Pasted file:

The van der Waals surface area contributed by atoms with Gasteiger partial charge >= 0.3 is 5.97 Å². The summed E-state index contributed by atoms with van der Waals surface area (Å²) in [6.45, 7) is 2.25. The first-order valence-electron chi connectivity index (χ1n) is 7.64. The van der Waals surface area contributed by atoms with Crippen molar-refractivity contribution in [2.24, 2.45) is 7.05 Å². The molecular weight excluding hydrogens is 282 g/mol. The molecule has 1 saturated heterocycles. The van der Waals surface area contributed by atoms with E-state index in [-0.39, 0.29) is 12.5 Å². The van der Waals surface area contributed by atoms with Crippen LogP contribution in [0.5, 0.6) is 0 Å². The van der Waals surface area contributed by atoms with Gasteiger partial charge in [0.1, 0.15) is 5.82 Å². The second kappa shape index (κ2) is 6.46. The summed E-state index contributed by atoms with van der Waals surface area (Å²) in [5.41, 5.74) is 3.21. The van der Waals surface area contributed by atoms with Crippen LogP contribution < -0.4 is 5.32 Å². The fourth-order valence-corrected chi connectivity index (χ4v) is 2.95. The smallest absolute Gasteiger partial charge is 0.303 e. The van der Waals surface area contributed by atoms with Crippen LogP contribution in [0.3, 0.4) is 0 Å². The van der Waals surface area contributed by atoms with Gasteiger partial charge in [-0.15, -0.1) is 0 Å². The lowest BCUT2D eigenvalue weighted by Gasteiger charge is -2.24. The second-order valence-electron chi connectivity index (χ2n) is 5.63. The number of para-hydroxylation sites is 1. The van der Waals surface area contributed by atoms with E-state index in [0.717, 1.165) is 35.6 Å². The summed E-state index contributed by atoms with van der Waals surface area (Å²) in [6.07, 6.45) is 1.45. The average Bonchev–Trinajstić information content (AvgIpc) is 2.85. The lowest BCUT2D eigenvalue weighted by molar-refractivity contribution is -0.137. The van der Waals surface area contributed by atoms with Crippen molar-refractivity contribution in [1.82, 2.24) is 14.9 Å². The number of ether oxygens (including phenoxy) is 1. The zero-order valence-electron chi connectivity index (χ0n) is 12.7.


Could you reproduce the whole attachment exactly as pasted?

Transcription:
The van der Waals surface area contributed by atoms with Gasteiger partial charge >= 0.3 is 5.97 Å². The summed E-state index contributed by atoms with van der Waals surface area (Å²) in [6.45, 7) is 2.25. The first-order valence-electron chi connectivity index (χ1n) is 7.64. The van der Waals surface area contributed by atoms with Crippen molar-refractivity contribution in [2.24, 2.45) is 7.05 Å². The molecular weight excluding hydrogens is 282 g/mol. The molecule has 1 saturated heterocycles. The van der Waals surface area contributed by atoms with E-state index in [-0.39, 0.29) is 12.5 Å². The van der Waals surface area contributed by atoms with Crippen LogP contribution in [0.5, 0.6) is 0 Å². The van der Waals surface area contributed by atoms with Gasteiger partial charge in [0.1, 0.15) is 5.82 Å². The second kappa shape index (κ2) is 6.46. The summed E-state index contributed by atoms with van der Waals surface area (Å²) in [5.41, 5.74) is 3.21. The van der Waals surface area contributed by atoms with Crippen LogP contribution < -0.4 is 5.32 Å². The fourth-order valence-corrected chi connectivity index (χ4v) is 2.95. The smallest absolute Gasteiger partial charge is 0.303 e. The van der Waals surface area contributed by atoms with Crippen LogP contribution in [0.3, 0.4) is 0 Å². The van der Waals surface area contributed by atoms with Gasteiger partial charge in [-0.15, -0.1) is 0 Å². The lowest BCUT2D eigenvalue weighted by Gasteiger charge is -2.24. The second-order valence-electron chi connectivity index (χ2n) is 5.63. The number of para-hydroxylation sites is 1. The van der Waals surface area contributed by atoms with E-state index in [0.717, 1.165) is 35.6 Å². The summed E-state index contributed by atoms with van der Waals surface area (Å²) in [6.07, 6.45) is 1.45. The average Bonchev–Trinajstić information content (AvgIpc) is 2.85. The lowest BCUT2D eigenvalue weighted by molar-refractivity contribution is -0.137. The van der Waals surface area contributed by atoms with Crippen molar-refractivity contribution in [1.82, 2.24) is 14.9 Å². The number of ether oxygens (including phenoxy) is 1. The zero-order valence-electron chi connectivity index (χ0n) is 12.7.